Rising Opposition to the Giant Mosque in London
Radical Islamists financed this religious structure with a capacity for 12,000 people
by Karine LE LOET
May 30, 2007
It is a simple end of an empty lot stuck between railroad lines and a neighborhood park in East London. It provokes opposition and controversy. In 2012, an immense mosque was to rise from the ground, just when only hundreds of meters away the capital would welcome the Olympic Games. Around 12,000 of the faithful would be able to come for prayer between the walls of this megamosque, catapulting it into status as the highest religious structure in England, compared with Liverpool Cathedral (3,000 seats) or the Birmingham Central Mosque (3,200 seats). A project outsized for the district of Newham which, if it includes an important part of the 600,000 Muslims in London, already overflows with religious places appropriate for such use, its critics argue.
The founding organization of the project also draws suspicion. Its name? Tablighi Jamaat. This proselytizing movement which has roots in India and Pakistan was described in 1993 as a "gateway to extremism" by the French secret services. Its reputation has suffered from the passage through its Pakistani training centers of big names in terrorism: Khaled Kelkal, presumed responsible for the wave of French terror attacks in 1995, Richard Reid, the attempted shoe bomber on board a Paris-Miami flight, and even Mohammed Sidique Khan, one of the kamikazes of the London underground.
"Separatist." Meanwhile, in the U.K., the movement grew and founded mosques and medresas. But this time, resistance was organized. "To construct a mosque of this size in the very heart of London is to establish a place for jihadist recruitment," [emphasis in original] warns Irfan al-Alawi, International Director of the Center for Islamic Pluralism. "The Tablighis accuse the British of being corrupt and are dedicated to the creation of a parallel society," declares Alan Craig, municipal councilor for Newham and leader of the local branch of the Christian People's Alliance. "Here, ethnic and religious diversity is very great and we live relatively well together. We have no need for a separatist movement."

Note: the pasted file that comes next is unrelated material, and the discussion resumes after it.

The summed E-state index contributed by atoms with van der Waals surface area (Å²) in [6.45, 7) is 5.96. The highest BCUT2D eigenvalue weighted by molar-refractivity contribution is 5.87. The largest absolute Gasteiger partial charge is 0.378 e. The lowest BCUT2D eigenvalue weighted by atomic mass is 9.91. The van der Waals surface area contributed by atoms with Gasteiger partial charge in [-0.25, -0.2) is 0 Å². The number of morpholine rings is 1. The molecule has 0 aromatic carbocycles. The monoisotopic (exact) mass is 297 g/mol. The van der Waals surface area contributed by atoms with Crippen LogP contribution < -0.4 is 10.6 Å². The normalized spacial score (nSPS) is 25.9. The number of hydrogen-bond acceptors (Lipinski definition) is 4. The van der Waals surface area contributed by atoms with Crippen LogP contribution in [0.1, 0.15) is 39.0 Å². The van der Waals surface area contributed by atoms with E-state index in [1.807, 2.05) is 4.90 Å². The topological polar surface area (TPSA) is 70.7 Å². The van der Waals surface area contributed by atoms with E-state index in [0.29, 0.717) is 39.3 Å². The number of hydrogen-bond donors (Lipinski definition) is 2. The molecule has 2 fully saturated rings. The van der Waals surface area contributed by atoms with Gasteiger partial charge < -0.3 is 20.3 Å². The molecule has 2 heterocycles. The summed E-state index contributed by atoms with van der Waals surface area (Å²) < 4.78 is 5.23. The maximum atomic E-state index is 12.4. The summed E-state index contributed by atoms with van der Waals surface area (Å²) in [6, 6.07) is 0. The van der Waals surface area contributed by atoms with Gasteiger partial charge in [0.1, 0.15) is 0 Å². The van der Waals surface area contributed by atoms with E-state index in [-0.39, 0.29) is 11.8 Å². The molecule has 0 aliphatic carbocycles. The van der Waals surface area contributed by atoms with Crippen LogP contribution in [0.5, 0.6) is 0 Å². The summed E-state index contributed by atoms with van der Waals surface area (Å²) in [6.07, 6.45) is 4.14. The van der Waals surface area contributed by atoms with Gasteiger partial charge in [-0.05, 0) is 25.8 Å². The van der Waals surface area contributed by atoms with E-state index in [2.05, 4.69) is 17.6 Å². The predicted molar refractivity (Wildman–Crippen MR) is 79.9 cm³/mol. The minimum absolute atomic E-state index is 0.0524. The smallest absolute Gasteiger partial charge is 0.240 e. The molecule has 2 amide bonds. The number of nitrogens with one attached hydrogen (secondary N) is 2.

The proposal of the group to offer the Muslim delegations to the Olympics a place to pray during the Games (which will take place during the month of Ramadan), aggravates the anger of some. "This is diametrically opposed to the spirit of the Games," insists Alan Craig. "Chinese, Americans, Christians, Muslims, must mix and not close themselves up in ghettos!"
There remains, finally, the delicate subject of financing. Because its detractors accuse the movement of flirting with the Saudi Wahhabis and of frequently benefiting from its largesse. As proof, the headquarters of the group, at Dewsbury in the north of England, supposedly benefited from Saudi financing. But here "the funds were raised 100 percent in the UK," says Nick Kilby of Indigo Public Affairs, the public relations agency which not long ago took over media contacts for Tablighi Jamaat. Because after a certain period of time and the rise of polemics, the group, which habitually avoided the press, jumped handily into the media game.
Rumors. Following an attack by councilor Alan Craig on YouTube, the Tablighis had responded with other videos and an Internet site refuting some rumors, notably that of a project for a mosque with a capacity of 70,000 worshippers. "In watching the controversy increase, they surrounded themselves with press representatives, they introduced a school into their project to sugar-coat the pill, and scaled the project down. But nothing indicated that once the proposal for a 12,000-capacity mosque was accepted, they would not proceed with enlargements," warns Alan Craig.
In hope of blocking construction of the mosque, the opponents have collected over some months a petition on an official website. It has attracted 48,000 signatures. On the same site, the promoters of the mosque, have only gained 200 signatures.
Translation by Center for Islamic Pluralism
Montée des oppositions
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